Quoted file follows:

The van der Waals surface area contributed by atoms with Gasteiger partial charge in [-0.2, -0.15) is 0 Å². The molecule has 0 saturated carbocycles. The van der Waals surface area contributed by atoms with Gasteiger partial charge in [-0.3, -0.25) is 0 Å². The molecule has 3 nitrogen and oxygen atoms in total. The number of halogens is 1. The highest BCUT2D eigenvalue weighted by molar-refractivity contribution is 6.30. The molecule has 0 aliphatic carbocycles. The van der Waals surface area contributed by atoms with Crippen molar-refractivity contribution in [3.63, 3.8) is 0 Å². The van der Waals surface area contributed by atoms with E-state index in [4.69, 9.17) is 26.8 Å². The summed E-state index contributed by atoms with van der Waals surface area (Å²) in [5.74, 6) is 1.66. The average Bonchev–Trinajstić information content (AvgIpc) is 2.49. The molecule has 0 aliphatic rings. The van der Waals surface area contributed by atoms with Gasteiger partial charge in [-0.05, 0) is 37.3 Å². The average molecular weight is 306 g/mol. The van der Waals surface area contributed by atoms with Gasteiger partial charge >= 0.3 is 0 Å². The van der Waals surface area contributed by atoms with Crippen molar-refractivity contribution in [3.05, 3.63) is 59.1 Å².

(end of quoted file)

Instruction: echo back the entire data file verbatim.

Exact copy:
The van der Waals surface area contributed by atoms with Gasteiger partial charge in [-0.2, -0.15) is 0 Å². The molecule has 0 saturated carbocycles. The van der Waals surface area contributed by atoms with Gasteiger partial charge in [-0.3, -0.25) is 0 Å². The molecule has 3 nitrogen and oxygen atoms in total. The number of halogens is 1. The highest BCUT2D eigenvalue weighted by molar-refractivity contribution is 6.30. The molecule has 0 aliphatic carbocycles. The van der Waals surface area contributed by atoms with Crippen molar-refractivity contribution in [3.63, 3.8) is 0 Å². The van der Waals surface area contributed by atoms with E-state index in [4.69, 9.17) is 26.8 Å². The summed E-state index contributed by atoms with van der Waals surface area (Å²) in [5.74, 6) is 1.66. The average Bonchev–Trinajstić information content (AvgIpc) is 2.49. The molecule has 0 aliphatic rings. The van der Waals surface area contributed by atoms with Gasteiger partial charge in [-0.05, 0) is 37.3 Å². The average molecular weight is 306 g/mol. The van der Waals surface area contributed by atoms with Gasteiger partial charge >= 0.3 is 0 Å². The van der Waals surface area contributed by atoms with Crippen molar-refractivity contribution in [3.05, 3.63) is 59.1 Å².